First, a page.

I agree that in order to improve your life you have to work on multiple areas and broaden your ‘basis’. You’re the same person at home, at work, at play or wherevener. The more holistic and comprehensive your view of yourself is, the greater your chances of creating lasting change and significant growth. Coming out of a business context, I see it as the Balanced Score Card for people. If you neglect any one area, you will be influenced as a whole.

Hi Lisa,

Thanks for stopping by.

Having a holistic view of yourself is probably the most important aspect of personal growth. I’m still surprised by the many personal growth writers out there who make a single dimension of personal growth seem like the most important pursuit, to the neglect of all others.

I just came across your website, I opened it but did not go through it yet. The description about the website is pretty interesting, will take a look at my convenient time.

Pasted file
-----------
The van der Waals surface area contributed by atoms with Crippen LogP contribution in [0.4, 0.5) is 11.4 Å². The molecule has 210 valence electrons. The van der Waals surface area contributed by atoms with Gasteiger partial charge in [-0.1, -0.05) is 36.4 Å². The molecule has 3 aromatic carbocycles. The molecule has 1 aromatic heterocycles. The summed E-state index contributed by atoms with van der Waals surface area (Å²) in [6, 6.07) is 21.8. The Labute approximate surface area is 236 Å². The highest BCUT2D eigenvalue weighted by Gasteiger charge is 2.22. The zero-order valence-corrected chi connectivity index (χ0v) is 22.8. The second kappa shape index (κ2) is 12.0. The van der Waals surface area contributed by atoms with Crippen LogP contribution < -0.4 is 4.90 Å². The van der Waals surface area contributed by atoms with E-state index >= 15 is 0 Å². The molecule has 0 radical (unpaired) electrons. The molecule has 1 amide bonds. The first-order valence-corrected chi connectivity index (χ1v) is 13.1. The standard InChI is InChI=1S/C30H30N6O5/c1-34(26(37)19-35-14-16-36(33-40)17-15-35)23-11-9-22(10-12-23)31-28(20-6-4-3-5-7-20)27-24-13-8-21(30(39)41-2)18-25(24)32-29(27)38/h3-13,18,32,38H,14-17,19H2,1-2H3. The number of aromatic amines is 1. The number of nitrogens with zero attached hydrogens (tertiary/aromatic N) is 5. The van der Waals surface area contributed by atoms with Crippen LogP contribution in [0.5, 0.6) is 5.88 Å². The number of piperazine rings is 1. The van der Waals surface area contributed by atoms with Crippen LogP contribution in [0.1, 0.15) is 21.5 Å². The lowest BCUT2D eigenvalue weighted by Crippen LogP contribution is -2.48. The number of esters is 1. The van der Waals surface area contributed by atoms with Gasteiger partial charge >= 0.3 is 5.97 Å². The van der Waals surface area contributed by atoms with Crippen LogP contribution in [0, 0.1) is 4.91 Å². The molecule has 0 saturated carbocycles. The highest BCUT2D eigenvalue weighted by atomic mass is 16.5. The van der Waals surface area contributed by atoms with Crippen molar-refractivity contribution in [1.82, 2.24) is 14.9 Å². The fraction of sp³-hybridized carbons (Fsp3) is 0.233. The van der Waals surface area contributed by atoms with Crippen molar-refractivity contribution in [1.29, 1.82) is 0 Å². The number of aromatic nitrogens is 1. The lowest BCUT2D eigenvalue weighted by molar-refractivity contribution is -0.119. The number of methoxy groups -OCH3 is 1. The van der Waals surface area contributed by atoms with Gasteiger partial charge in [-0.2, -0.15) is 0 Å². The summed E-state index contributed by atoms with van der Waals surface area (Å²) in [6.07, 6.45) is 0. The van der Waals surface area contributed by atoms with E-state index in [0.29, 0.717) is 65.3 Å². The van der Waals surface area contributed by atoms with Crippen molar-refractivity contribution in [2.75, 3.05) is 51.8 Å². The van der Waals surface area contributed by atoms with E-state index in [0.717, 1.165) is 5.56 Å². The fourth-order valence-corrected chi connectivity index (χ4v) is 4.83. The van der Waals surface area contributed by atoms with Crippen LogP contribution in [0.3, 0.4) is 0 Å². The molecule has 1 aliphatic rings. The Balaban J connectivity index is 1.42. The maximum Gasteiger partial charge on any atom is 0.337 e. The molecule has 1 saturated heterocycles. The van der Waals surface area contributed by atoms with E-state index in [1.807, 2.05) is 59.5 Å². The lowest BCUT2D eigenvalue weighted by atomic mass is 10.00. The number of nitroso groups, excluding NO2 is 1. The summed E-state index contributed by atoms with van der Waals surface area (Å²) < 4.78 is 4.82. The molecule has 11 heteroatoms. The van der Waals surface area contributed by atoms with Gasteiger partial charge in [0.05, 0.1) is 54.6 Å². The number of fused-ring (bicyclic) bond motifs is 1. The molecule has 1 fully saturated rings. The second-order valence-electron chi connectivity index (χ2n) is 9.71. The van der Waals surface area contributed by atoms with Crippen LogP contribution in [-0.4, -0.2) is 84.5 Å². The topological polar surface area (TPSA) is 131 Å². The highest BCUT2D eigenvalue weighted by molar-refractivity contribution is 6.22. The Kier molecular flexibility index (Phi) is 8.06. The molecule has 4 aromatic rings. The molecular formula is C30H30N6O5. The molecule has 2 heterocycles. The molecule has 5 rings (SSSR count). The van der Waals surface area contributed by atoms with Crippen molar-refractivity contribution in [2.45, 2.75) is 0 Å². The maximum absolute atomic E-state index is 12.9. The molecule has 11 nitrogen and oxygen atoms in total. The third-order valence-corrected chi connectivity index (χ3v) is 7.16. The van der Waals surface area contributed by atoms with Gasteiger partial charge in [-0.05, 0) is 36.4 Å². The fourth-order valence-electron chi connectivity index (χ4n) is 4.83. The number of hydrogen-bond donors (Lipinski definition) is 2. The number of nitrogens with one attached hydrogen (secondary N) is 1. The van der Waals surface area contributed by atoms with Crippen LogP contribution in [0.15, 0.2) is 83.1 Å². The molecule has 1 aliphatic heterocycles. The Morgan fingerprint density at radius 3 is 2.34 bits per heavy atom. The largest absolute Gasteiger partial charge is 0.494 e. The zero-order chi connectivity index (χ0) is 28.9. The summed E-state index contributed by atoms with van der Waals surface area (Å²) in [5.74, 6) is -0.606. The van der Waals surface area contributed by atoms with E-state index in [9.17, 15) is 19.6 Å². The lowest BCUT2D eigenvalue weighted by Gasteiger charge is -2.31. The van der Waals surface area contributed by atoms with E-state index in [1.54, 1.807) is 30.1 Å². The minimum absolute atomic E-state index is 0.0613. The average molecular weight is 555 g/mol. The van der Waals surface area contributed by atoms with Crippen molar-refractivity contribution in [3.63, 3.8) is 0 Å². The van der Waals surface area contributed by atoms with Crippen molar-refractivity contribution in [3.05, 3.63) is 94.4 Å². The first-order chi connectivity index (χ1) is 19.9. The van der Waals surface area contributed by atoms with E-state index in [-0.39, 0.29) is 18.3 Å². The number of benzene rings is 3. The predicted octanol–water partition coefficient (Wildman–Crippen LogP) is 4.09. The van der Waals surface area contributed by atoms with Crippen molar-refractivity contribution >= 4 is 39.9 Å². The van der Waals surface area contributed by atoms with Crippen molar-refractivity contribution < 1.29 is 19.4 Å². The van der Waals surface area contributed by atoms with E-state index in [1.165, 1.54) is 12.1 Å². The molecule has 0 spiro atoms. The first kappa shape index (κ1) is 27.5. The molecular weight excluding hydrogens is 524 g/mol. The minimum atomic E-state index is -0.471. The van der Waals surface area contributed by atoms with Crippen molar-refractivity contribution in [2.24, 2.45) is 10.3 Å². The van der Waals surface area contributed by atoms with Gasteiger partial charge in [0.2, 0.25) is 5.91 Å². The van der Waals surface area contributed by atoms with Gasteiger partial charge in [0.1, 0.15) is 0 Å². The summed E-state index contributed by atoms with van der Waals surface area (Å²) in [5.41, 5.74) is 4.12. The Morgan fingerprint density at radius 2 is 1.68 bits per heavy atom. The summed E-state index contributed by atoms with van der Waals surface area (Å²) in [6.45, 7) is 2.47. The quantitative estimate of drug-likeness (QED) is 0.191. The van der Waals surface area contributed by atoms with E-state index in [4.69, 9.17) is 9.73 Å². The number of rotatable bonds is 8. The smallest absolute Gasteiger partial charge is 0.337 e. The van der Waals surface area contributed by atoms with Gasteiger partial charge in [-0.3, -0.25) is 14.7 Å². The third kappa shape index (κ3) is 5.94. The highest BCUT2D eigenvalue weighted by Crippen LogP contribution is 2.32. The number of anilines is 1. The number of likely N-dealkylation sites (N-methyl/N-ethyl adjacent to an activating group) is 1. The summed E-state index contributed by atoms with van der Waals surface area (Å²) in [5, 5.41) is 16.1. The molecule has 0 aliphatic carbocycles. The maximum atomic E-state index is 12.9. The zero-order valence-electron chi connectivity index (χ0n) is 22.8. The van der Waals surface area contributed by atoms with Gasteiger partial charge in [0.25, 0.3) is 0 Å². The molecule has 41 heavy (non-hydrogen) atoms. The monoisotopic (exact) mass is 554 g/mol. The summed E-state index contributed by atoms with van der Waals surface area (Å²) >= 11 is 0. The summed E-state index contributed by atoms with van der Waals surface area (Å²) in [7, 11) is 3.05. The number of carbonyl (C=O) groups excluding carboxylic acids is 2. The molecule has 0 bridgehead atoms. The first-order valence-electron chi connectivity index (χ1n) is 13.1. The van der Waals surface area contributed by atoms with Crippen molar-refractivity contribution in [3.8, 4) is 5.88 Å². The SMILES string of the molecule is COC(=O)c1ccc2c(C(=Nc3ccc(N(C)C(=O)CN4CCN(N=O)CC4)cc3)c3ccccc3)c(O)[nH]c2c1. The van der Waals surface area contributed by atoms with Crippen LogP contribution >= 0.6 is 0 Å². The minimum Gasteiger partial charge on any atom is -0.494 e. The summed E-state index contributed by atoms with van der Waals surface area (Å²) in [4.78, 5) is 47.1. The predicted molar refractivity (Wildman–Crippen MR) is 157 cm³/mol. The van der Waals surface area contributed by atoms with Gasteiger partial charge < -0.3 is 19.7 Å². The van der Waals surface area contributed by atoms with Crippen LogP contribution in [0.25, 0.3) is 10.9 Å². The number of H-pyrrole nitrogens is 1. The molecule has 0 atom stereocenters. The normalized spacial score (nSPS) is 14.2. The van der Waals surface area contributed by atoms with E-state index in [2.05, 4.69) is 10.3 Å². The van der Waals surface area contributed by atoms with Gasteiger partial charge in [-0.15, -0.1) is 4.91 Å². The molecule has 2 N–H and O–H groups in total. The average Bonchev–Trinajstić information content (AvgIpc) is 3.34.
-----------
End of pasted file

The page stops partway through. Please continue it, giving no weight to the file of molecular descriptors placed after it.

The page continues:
Your approach is extraordinarily interesting. I have been trying to create a similar categorization as you have done from hundreds of pd note cards I have assembled.

Of all the pd sites I visit, some extremely good, yours appears to come closest to my perspective.

Keep it up!

Dear Haider
Great inputs – and you express them so effortlessly! I am no authority on psychology, but as a person trapped in a mind-control cult for 20 years, have much to say!

I was directed to it by your post on another blog (Mindful Construct)

I’d like to read your blog more and leave further feedback. 🙂

Dear Burjess,

I very much look forward to reading about your experiences in that cult.